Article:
DIY Kitchen Drawer Dividers

In no past kitchen of mine have I ever found drawer dividers that actually fit. It’s possible I’ve only lived in janky apartments with “custom” (fudged) cabinets that weren’t deep enough for the standard cutlery trays. This had two consequences:

  1. I got used to living (for many many years) with my spoons and forks and chopsticks and everything else swimming around in an embarrassing, clangy tangle of a drawer.
  2. Because I’d NEVER had luck with one before, a utensil organizer wasn’t on my list of things to purchase when we moved into our new house.

I knew if I wanted it done right, I’d have to do it myself.

This approach has many benefits, the most obvious being that the dividers fit your drawers and your things EXACTLY. And it’s pretty easy, to boot. Not too much equipment required:


  • Measuring tape
  • Miter saw (OK… “required” is a bit strong here. You do need a saw of some kind, but a miter saw isn’t necessary. You do, however, want very straight, clean cuts. I just didn’t own another kind of saw at this point…)
  • 3/16″ Basswood (We used it in the lab a lot, and it’s fairly cheap. The 3/16” thickness seemed like a good sweet spot – not so thick that I felt like I was overengineering the whole thing, but thick enough for some structural integrity at the joints.)
  • Wood glue
  • Cotton swabs (for creating sweet fillets on your glue joints without getting your fingers all sticky!)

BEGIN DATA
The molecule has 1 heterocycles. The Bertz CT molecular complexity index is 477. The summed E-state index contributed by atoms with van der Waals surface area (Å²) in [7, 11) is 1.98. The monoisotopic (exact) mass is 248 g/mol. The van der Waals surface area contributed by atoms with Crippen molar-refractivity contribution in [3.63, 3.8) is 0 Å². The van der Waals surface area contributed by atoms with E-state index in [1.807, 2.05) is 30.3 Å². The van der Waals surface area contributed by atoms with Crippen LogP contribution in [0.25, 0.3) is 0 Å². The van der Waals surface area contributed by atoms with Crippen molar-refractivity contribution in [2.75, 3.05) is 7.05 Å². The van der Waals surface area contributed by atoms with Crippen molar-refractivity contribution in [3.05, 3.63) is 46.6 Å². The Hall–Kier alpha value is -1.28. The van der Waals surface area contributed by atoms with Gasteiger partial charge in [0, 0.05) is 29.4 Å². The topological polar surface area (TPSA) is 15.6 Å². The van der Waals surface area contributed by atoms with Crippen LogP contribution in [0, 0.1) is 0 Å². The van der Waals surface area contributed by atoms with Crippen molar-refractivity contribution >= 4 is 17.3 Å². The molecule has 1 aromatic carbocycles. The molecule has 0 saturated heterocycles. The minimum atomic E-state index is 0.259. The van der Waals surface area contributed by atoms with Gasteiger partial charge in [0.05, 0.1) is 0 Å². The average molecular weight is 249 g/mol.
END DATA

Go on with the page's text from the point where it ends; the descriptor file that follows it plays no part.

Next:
Here’s how I made the dividers for my two utensil drawers.

Step 1: Design

I measured the internal drawer dimensions as exactly as possible, taped some printer paper together, and drew the outline of how much space I had to work with. From there, I laid out all my utensils in various configurations until I arrived at something that worked:

I didn’t want big, catch-all sections. I like having everything in its proper place, and because I got to design this from scratch, I wanted to take advantage of the opportunity to really customize things to the tools I own.

From this layout, I measured how large I’d need to make each compartment and wrote down all the dimensions on a piece of paper where I’d sketched out where all the dividers would go.

Step 2: Material calculations

There are many ways to tackle this part, but I found it easiest to recreate my dimensioned sketch in Illustrator. There’s no reason you couldn’t do this on, say, graph paper, though.

I knew I wanted to use 3/16” basswood, so I added this dimension to my sketch. This let me figure out exactly how many pieces I’d need, where they’d go, and how long they’d need to be. Having this master plan helped me make a list of all the lengths I’d need to cut for both drawers AND gave me an assembly plan I’d reference while building.

Calculating the linear inches I needed for all the dividers let me order my material without too much waste.

Step 3: Prep

Using your list of lengths, get to it! Start cutting! I laid it all out and wrote the length down on each piece I cut so I’d be able to identify them when assembling. 9.5” and 9.75” pieces look awfully similar, for example, but are very much NOT interchangeable in my design!